This is a recipe I've been wanting to try since last summer at the Napa Home Winemakers Classic. A bottle of an intriguing brown liquid was brought out from underneath one of the pouring tables, and a small amount of an aromatic liqueur poured into the wine glass. I had never tasted anything like it. On reaching home, I started looking for recipes for "Nocino" and found several, including one for a "liqueur de noix" or "green walnut liqueur" by David Lebovitz, a favorite author and chef.
Unfortunately, this requires green walnuts, and by July the Napa walnuts were too mature to be cut. The shells had already formed. I made a mental note of the date for harvesting the green walnuts - June 24.
I picked the walnuts at my friend Cindy's house this afternoon and bought a 1.75 liter bottle of vodka for this batch. The gallon glass jar is one I use for making Meyer lemon "limoncello" - also an Italian favorite.
Because of the size of the jar, I decided to make one and a half recipes of the green walnut liqueur. A recommendation from several of the recipes is to use a heavy cleaver to cut the walnuts. Tap the cleaver into the side of the green walnut (keep fingers well away) and let the weight of the cleaver slice the walnut in half, then quarters.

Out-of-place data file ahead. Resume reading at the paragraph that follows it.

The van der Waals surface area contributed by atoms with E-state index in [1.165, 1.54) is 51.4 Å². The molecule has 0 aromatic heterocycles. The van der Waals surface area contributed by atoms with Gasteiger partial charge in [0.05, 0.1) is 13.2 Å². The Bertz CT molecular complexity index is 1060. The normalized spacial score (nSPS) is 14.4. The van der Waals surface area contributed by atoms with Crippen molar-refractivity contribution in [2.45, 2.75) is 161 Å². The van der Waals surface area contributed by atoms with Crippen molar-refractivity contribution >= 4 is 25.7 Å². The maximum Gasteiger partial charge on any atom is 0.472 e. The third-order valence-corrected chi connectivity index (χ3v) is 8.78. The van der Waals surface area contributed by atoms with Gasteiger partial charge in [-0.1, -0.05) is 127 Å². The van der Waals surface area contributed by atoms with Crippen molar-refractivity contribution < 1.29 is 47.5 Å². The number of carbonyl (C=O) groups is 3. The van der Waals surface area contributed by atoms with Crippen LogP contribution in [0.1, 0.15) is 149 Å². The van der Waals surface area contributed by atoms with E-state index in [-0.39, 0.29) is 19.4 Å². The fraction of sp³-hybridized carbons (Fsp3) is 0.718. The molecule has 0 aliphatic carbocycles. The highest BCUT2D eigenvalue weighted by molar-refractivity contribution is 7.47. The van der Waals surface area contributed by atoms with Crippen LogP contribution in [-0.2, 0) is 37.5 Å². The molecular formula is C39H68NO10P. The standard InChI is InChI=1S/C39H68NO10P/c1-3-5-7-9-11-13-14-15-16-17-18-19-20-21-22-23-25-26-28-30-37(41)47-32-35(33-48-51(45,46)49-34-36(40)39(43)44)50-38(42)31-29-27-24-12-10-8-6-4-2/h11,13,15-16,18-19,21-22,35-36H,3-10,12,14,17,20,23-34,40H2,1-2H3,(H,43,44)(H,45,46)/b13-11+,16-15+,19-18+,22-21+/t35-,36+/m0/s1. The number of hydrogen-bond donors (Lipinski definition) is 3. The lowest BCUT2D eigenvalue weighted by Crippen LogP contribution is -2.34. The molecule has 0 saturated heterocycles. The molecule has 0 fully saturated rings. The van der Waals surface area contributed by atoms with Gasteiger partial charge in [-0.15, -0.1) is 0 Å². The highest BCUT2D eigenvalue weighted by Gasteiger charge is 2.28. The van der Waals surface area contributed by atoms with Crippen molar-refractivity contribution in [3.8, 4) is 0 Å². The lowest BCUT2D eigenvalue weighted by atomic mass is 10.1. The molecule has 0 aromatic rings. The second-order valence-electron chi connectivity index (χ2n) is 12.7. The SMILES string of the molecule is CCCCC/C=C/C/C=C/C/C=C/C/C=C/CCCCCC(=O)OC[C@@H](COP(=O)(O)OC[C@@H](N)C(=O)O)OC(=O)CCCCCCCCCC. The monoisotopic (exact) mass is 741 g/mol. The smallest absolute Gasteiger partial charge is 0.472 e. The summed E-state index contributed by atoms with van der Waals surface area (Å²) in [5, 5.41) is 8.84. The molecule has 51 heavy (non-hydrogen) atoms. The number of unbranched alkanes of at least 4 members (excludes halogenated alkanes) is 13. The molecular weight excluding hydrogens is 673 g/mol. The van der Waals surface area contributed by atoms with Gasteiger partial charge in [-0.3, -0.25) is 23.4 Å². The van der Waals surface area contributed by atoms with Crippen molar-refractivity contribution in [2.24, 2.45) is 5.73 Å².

I mixed the sugar, lemon and spices with the vodka before adding the walnut quarters.
The walnuts are still green and firm and the shells are forming but still papery. They looked just about right.
3 3/4 Cups sugar
1 1/2 Liter vodka
3 sticks cinnamon
15 whole cloves
1 vanilla bean split lengthwise
zests of two Meyer lemons removed using a vegetable peeler
Mix vodka, sugar, spices, and lemon zest in gallon glass jar. Stir till the sugar is dissolved. Add the walnuts. Close jar and let stand on the counter for two months, shaking the jar every day. (For limoncello I put it in the cabinet and shake it every day for 40 days, add the sugar syrup and shake it every day for another 40 days.)
When it's ready to bottle, filter the liqueur through cheesecloth and pour into clean bottles.
According to David Lebovitz, this liqueur de noix will keep for years in a cool, dry place. It can also be stored in the refrigerator. Supposedly good on vanilla ice cream. We shall see!